Anthology fans with a hunger for humor and a palate for low-budget, indie horror should have a blast with “Monsters in the Closet”.
A truly satisfying horror anthology film is difficult to come by. Most are too imbalanced to be enjoyable as a whole, and many suffer from weak wraparound stories or a lack of real cohesion. However, when done right, they can be wildly entertaining.
Such is the case with the 2022 gem from The Syngg Brothers, the comedy-horror anthology film Monsters in the Closet.
Like so many films released in the past couple of years, Monsters in the Closet was shot during the pandemic on a micro-budget. While it’s the debut feature film for The Snygg Brothers (Zack and Spencer Snygg) as a filmmaking team, Zack has been making a splash in the underground film circuit for years, working under the pseudonym John Bacchus.
His extensive filmography includes The Heaping Bouncy Breasts That Smothered a Midget, Vampiyaz, Kinky Kong, The Erotic Witch Project, and the cult hit Beaster Day: Here Comes Peter Cottonhell.
Whether or not you’re familiar with any of those titles, you can probably assess based on the titles alone that we’re not exactly dealing with high art here.
Instead, these are films made for fans of cheesy-sexy fun, low-budget gore, and tongue-in-cheek schlock.
Monsters in the Closet is no different, and it’s definitely made with a particular viewer in mind.
But if you happen to fall into the film’s target audience, as I did, you’re in for a fun hour-and-a-half of popcorn-munching mayhem.
The wraparound story follows Jasmin (Jasmin Flores), the daughter of a recently deceased famous horror author Raymond Grant (Tom Cikoski), as she returns home to a shocking discovery. Her father was using black magic to write his last novel, and upon being read aloud, the horrors within the book come to life!
The clever plot device involves Jasmin finding an audio file on her father’s computer, which happens to be him narrating the audiobook version of his work. Upon playing the file, all hell breaks loose.
Each of the four segments in the film is lifted from the fateful book, which so happens to be a collection of short stories.
The first short is “Please Kill Me Again” in which the viewer is treated to a first-person POV account of becoming a zombie. There is some great humor in this segment, met with brain-munching blood and guts. The thing that stood out for me here was the POV, which made for a unique and fun play on the zombie genre.
The second story that Grant tells is “Home Improvement” about a young couple slowly losing their sanity while renovating their new home. This one slows the pace a bit, but still has plenty of laughs as the lovebirds start to spiral out of control and struggle with each other’s company.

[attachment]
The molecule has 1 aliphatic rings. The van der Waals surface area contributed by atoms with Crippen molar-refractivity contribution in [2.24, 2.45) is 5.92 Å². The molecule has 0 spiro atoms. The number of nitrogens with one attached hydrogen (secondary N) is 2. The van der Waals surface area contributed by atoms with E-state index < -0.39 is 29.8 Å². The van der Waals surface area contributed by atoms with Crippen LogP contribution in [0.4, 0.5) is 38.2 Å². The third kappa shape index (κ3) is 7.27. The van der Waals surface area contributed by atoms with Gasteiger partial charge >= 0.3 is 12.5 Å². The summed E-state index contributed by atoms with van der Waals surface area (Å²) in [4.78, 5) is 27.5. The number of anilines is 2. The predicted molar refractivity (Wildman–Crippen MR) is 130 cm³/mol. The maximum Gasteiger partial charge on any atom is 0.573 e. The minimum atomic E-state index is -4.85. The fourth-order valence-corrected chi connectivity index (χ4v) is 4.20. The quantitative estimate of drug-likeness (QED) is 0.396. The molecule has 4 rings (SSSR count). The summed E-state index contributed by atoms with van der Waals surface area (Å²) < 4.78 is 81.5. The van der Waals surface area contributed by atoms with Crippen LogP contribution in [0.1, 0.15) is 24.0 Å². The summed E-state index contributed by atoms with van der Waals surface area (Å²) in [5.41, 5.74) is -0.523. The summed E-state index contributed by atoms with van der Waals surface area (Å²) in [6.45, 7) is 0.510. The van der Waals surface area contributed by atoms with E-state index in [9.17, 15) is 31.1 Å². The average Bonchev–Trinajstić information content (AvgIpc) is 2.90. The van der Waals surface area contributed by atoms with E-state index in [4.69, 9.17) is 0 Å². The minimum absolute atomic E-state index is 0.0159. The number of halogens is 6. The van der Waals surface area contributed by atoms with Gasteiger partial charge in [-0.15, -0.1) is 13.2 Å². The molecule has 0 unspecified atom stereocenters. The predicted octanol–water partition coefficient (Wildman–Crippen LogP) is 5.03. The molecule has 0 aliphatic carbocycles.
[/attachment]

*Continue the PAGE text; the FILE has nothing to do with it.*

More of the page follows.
The third story to be told is “The One-Percenters” which sees a spoilt rich girl using her social standing to get whatever she wants, with murderous consequences. This segment highlights how money can make anything possible, but is framed as a comedic cautionary tale.
The final segment is “Frankenstein’s Wife” in which a mad scientist keeps on bringing his wife back from the dead after accidentally killing her, with increasingly grotesque and hilarious results. This one is wonderfully wacky, and the mad scientist is played to perfection by John Paul Fedele.
In between these shorts, we are treated to Grant’s random musings while Jasmin struggles with the stories coming to life on top of pushy publishers wanting to get her father’s book from her.
Right from the offset, the film doesn’t take itself too seriously and has a real sense of fun ingrained throughout its runtime.
It certainly has a comedic leaning reminiscent of a Troma production, and the irreverent anthology recalls some of Tales from the Crypt’s sillier episodes.
As with all anthology films, there are going to be highlights and segments that perhaps miss the mark, but Monsters in the Closet is mostly hits. Even the slower tales have their laugh-out-loud moments.
The biggest highlights for me were the opening and closing segments, ensuring the film began and ended with a bang. It also boasts an extremely entertaining wraparound story and one hell of a finale — making for a satisfying and cohesive film overall.
With its witty and amusing style and tone, Monsters in the Closet was a definite winner for me and made me want to keep an eye on what the Snygg Brothers create in the future.